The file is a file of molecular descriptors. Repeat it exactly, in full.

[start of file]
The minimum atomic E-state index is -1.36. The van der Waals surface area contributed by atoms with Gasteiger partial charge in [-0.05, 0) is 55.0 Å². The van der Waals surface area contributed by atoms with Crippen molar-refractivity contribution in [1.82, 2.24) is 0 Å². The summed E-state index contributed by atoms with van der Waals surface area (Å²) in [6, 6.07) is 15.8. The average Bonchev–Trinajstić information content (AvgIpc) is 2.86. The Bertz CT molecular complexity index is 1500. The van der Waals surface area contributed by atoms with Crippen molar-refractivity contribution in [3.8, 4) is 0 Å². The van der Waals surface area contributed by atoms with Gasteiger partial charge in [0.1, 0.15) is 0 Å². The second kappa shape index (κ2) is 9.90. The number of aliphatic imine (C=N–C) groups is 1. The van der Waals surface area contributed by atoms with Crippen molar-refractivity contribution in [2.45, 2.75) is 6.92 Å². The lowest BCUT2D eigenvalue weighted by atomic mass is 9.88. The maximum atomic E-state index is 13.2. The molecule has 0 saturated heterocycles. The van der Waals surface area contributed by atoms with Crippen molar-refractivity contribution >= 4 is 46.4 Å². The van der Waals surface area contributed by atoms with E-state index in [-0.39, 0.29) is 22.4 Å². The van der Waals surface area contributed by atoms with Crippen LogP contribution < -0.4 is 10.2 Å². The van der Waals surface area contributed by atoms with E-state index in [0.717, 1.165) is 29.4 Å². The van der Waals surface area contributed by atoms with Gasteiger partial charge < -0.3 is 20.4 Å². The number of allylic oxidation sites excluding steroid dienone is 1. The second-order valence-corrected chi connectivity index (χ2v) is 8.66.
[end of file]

The minimum atomic E-state index is -1.36. The van der Waals surface area contributed by atoms with Gasteiger partial charge in [-0.05, 0) is 55.0 Å². The van der Waals surface area contributed by atoms with Crippen molar-refractivity contribution in [1.82, 2.24) is 0 Å². The summed E-state index contributed by atoms with van der Waals surface area (Å²) in [6, 6.07) is 15.8. The average Bonchev–Trinajstić information content (AvgIpc) is 2.86. The Bertz CT molecular complexity index is 1500. The van der Waals surface area contributed by atoms with Crippen molar-refractivity contribution in [3.8, 4) is 0 Å². The van der Waals surface area contributed by atoms with Gasteiger partial charge in [0.1, 0.15) is 0 Å². The second kappa shape index (κ2) is 9.90. The number of aliphatic imine (C=N–C) groups is 1. The van der Waals surface area contributed by atoms with Crippen molar-refractivity contribution in [2.45, 2.75) is 6.92 Å². The lowest BCUT2D eigenvalue weighted by atomic mass is 9.88. The maximum atomic E-state index is 13.2. The molecule has 0 saturated heterocycles. The van der Waals surface area contributed by atoms with Crippen molar-refractivity contribution >= 4 is 46.4 Å². The van der Waals surface area contributed by atoms with E-state index in [-0.39, 0.29) is 22.4 Å². The van der Waals surface area contributed by atoms with Crippen LogP contribution < -0.4 is 10.2 Å². The van der Waals surface area contributed by atoms with E-state index in [0.717, 1.165) is 29.4 Å². The van der Waals surface area contributed by atoms with Gasteiger partial charge < -0.3 is 20.4 Å². The number of allylic oxidation sites excluding steroid dienone is 1. The second-order valence-corrected chi connectivity index (χ2v) is 8.66.